The new centre includes 14 rooms, improving its capacity to treat patients with the most serious health needs, whether they are IDPs or HCs, resulting in better access to life-saving primary health care from qualified medical personnel. It also serves about 3300 people every month from the Kalbeed and surrounding camps, including displaced people of various genders (men, women, and children), as well as people with impairments.

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Many services are provided at the center, including internal medicine clinics, gynecological and reproductive health clinic services for gynecological treatment diseases, monitoring malnutrition instances, and monitoring cases of malnutrition in children and pregnant, lactating women under the supervision of a nutritionist, as well as delivering community health education, Psychosocial support services to the most vulnerable groups, such as children, adolescents, and people with disabilities, in order to alleviate their suffering.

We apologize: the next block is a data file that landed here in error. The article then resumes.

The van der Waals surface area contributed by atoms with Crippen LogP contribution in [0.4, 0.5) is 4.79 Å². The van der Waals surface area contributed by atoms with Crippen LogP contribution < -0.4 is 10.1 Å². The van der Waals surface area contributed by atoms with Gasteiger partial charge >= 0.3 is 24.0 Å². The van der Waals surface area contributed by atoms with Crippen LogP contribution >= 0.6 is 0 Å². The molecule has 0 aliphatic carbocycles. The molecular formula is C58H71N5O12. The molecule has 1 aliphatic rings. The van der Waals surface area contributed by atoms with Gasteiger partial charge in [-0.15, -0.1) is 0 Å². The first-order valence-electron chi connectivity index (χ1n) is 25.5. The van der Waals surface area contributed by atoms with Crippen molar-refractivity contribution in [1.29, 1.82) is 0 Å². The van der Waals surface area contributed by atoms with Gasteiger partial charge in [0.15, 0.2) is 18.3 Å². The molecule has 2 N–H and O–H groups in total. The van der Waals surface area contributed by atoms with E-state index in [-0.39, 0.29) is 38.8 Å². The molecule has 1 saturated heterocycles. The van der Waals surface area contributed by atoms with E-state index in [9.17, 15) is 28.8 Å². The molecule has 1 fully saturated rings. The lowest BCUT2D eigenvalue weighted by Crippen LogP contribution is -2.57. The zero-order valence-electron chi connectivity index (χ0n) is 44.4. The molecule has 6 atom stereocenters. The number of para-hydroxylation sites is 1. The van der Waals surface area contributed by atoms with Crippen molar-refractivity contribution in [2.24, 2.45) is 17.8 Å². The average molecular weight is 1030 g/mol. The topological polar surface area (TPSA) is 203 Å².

Also, there are treatment and follow-up services for patients with chronic diseases (hypertension, diabetes, asthma, etc.) in addition to writing the monthly prescription for their medications and nursing services, additionally, the center contains ambulance services that are available 24 hours a day, 7 days a week, lab unit services and referral system to other hospitals.


Besides the vulnerability induced by war and difficult conditions, the possibility of assaults and violations, and the general pressures of international misogyny, many women face massive pressure to live a more conventional life.